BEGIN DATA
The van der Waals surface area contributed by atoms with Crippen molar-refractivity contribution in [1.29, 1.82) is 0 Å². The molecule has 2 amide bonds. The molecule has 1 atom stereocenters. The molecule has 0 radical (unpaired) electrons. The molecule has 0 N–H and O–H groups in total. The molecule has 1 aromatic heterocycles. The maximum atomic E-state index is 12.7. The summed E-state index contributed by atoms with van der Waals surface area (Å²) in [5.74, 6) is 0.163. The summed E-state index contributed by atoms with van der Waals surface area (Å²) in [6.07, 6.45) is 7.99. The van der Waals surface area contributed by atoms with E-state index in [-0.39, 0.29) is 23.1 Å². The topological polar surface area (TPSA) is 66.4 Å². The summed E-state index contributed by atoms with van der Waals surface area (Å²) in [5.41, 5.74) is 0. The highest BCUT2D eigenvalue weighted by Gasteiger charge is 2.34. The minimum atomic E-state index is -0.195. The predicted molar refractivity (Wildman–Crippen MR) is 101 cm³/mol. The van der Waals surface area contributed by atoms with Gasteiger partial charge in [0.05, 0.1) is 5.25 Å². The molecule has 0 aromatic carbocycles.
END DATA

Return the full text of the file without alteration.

The van der Waals surface area contributed by atoms with Crippen molar-refractivity contribution in [1.29, 1.82) is 0 Å². The molecule has 2 amide bonds. The molecule has 1 atom stereocenters. The molecule has 0 radical (unpaired) electrons. The molecule has 0 N–H and O–H groups in total. The molecule has 1 aromatic heterocycles. The maximum atomic E-state index is 12.7. The summed E-state index contributed by atoms with van der Waals surface area (Å²) in [5.74, 6) is 0.163. The summed E-state index contributed by atoms with van der Waals surface area (Å²) in [6.07, 6.45) is 7.99. The van der Waals surface area contributed by atoms with E-state index in [-0.39, 0.29) is 23.1 Å². The topological polar surface area (TPSA) is 66.4 Å². The summed E-state index contributed by atoms with van der Waals surface area (Å²) in [5.41, 5.74) is 0. The highest BCUT2D eigenvalue weighted by Gasteiger charge is 2.34. The minimum atomic E-state index is -0.195. The predicted molar refractivity (Wildman–Crippen MR) is 101 cm³/mol. The van der Waals surface area contributed by atoms with Gasteiger partial charge in [0.05, 0.1) is 5.25 Å². The molecule has 0 aromatic carbocycles.